More to come! I predict this summer will find the perfect burger and the perfect granola.

Be careful out there,



23 May

In celebration of the sudden change of climate in the Tucson area to one more reminiscent of Seattle or Portland, C. and I decided to try our hand at the ultimate comfort food: MEATLOAF. I don’t know about most people, but the original meatloaf (or at least the versions to which I have been subjected) is disgusting. Yet, for many people it is a comfort food, being warm and fresh from the oven and loaded with carbs 🙂 Vegan meatloaf, does provide a lot of comfort, especially when served with mashed purple potatoes, lemony green beans and a hemp-milk and balsamic cremini mushroom gravy. So here it is: a fine loaf indeed!



3/4 C instant mashed potatoes (dry)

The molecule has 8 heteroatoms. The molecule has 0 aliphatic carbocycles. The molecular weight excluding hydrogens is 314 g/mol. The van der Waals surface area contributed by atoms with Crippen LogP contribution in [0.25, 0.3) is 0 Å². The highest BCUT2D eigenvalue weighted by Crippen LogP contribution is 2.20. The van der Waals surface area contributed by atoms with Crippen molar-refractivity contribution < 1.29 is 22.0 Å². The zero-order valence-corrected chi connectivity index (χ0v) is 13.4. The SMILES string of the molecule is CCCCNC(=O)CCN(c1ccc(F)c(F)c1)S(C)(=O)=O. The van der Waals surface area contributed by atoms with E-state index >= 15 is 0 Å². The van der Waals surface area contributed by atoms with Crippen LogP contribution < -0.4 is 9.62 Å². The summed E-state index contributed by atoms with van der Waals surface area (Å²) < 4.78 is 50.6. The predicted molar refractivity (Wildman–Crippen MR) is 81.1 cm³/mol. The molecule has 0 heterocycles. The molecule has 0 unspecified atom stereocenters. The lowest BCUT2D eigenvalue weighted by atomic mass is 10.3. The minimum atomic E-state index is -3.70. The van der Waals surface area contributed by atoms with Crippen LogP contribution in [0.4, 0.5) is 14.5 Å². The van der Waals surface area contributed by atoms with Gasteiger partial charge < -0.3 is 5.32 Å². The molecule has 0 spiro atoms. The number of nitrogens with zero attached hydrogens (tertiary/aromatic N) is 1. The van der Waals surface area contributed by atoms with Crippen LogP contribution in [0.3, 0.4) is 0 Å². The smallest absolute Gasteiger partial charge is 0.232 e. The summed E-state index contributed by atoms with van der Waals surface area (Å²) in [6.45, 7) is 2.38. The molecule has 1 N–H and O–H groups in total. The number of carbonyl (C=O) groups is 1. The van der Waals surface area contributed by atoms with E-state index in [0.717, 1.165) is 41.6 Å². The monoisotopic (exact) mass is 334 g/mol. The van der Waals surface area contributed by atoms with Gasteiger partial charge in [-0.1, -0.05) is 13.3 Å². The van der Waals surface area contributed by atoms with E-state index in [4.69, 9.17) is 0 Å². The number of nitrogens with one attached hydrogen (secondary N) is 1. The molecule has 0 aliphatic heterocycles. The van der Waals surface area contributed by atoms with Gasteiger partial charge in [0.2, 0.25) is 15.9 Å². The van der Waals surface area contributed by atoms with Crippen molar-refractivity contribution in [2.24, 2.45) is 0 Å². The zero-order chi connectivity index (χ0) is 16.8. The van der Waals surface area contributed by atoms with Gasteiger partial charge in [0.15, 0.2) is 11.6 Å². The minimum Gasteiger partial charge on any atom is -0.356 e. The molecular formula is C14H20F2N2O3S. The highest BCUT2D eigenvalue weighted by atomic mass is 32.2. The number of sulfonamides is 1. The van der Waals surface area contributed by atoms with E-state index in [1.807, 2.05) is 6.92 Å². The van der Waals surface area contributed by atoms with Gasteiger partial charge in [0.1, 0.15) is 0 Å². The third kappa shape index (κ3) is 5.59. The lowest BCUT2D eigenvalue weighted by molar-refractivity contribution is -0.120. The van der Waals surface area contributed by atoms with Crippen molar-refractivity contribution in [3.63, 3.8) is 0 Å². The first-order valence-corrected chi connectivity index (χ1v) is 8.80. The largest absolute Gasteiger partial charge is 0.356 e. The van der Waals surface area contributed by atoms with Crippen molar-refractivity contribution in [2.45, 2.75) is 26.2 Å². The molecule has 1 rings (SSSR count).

2 C regular (not-flavored) TVP

2-1/2 C hot/boiling water

1 C fast-cooking oats

1/4 C flax meal

1/4 C nutritional yeast

1/4 C vegetarian oyster sauce

2 Tbs soy sauce

2 Tbs yellow ground mustard

1/4 C unsweetened ketchup


1/2 tsp each: fresh thyme, basil, oregano, sage, chili powder

1 tsp onion powder

2 garlic cloves

1 tsp salt

1/4 tsp pepper

Mix dry ingredients in a large bowl and add water. Mix until the entire mixture is moist. Add wet ingredients and combine. Add spices, mix, then knead with hands to combine. Form into two equal sized bricks. Coat with unsweetened ketchup mixed with a dash of balsamic vinegar. Bake on a greased baking sheet in a preheated 400F oven for approx. 40 minutes or until tops and edges brown. Let sit for a couple minutes before serving.

meat loaf close up

Blue Plate Special

22 May

Yesterday afternoon, I had a number of ingredients in my fridge that needed to get cooked (always the start of a great culinary adventure). A small bag of purple and red potatoes, a large bag of green beans, a container of creminis, half a lemon. The easy thing to do with the aforementioned is green beans, mashed potatoes and gravy. But what to have for a carb (protein?). Mags and I simultaneously thought “meat loaf!